CSUS hosts Big Sky Championship

Anthony Honrade

In spite of winning the Big Sky Indoor Championships for both the men and women last season, the Sacramento State’s track and field team will have an advantage coming into the outdoor championships.

The Hornets will be able to compete at their own outdoor stadium in an effort to bring two more championships to Sac State on May 11-14.

In order for the event to be a success, Sac State director of track and field Kathleen Raske will have to work with her staff to accommodate the different schools that will be participating in the meet.

“It’s a lot of work,” Raske said.  “This time of year is stressful enough as it is, but to have to put in the amount of work for the conference is a little bit of added stress for us as a staff.  Once we get it all set up, we can just focus on coaching our athletes.”

Though the four-day event will be completely coordinated by Raske and her staff, there are still some areas in which Raske requires assistance.

“We definitely are looking for people to serve as volunteers and we need quite a lot of certified track and field officials to run the event as well,” Raske said. “If you look at the number of officials and volunteers needed over the course of four days, it numbers over 150.”

Some of the duties volunteers would undertake include things like moving hurdles, moving blocks, running results and other tasks, Raske said.

“You don’t have to have any experience or be certified,” Raske said.

“We’re just looking for anybody who is willing to get their hands a little bit dirty.”

The last time Sac State hosted the Big Sky Outdoor Championships was back in 2008, and to host it again so soon is a rare occurrence.

“Our conference has a rotation and everybody is assigned a particular year to host the championships,” Raske said. “We weren’t supposed to get the outdoor championships again until eight years later, and for us to have it again so quickly was actually by default, so we jumped at the chance to host it.”

The University of Northern Colorado was scheduled to host the event, but is unable to do so because its outdoor track and field facility did not meet championship standards, Raske said.

The change in venue could ultimately benefit the Hornets in gaining two more titles for both the men and women.

“I certainly view it as home-field advantage. It offers equality and fairness because everyone is going be to competing at sea level,” Raske said. “We’ll also have more of a local following, so we’d like to see as many fans in the stands as possible supporting our Hornet athletes. There are a lot of advantages with having the meet here at home.”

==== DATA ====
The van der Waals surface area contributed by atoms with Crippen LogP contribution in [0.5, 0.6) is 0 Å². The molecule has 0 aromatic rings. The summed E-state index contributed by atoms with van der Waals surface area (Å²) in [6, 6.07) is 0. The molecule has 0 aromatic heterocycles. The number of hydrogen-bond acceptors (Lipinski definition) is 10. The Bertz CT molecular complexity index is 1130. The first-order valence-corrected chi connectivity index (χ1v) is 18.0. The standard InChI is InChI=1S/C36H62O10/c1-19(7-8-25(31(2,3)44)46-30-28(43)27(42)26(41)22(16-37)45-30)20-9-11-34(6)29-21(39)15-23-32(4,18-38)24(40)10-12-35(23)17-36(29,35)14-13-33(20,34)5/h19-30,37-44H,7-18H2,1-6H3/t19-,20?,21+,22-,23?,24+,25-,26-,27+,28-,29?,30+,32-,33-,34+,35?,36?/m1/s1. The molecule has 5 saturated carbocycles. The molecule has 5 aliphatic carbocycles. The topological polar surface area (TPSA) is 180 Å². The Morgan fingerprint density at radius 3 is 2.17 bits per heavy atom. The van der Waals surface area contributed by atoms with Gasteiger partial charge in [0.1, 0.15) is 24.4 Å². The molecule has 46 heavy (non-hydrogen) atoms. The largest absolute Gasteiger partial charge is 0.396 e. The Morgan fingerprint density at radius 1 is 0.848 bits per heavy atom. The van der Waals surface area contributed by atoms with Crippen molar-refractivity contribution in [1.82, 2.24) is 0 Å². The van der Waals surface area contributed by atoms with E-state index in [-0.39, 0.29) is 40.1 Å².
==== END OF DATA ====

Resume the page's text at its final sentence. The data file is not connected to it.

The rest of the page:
Senior Ronald Brookins believes the weather in Sacramento will play a role in how the athletes from the other schools will perform.

“One of the biggest advantages we have is our conference has a lot of mountain schools, so they’re not used to the heat that we’re used to, because they’re from different snowy areas,” Brookins said.

Senior Andi Behring is looking forward to competing in Sacramento because of the fan base that will be available for the Hornets.

“It’s really nice to have the support of family and friends to come to this meet versus if it was in Colorado,” Behring said.  “We’ll have a bigger support crowd for sure and it’s also nice to compete in a facility that you are familiar with. When you practice in the same ring or jump in the same pit every day. It’s nice to compete in the venue you practice in because you’re familiar with it. It’s definitely an advantage.”

The Sac State women’s team will be looking to win its fourth consecutive indoor title, something that has never been done in the history of the Big Sky Conference.

“It would be a great way to end my career and I would be really excited to go out on top,” Behring said. “Our girls work really hard and they deserve it.”

The outdoor title has eluded the men. They would want nothing more to win it in their own stadium.

“When I was a freshman in 2008, we almost won the outdoor when it was here, so to go out on a big note and win indoor and outdoor on both sides would be amazing,” Brookins said.

Sac State will also be trying to make history by being the first program in the history of the Big Sky Conference to be perfect on the year. To do this, both the men’s and women’s indoor and outdoor teams would need to win titles.

“I’d have to do some research on how many programs have actually won four championships and to be perfect on the year,” Raske said.

“That’s pretty rare and pretty special.  That’s what we’re going for.”

You can reach Anthony Honrade at ahonrade@statehornet.com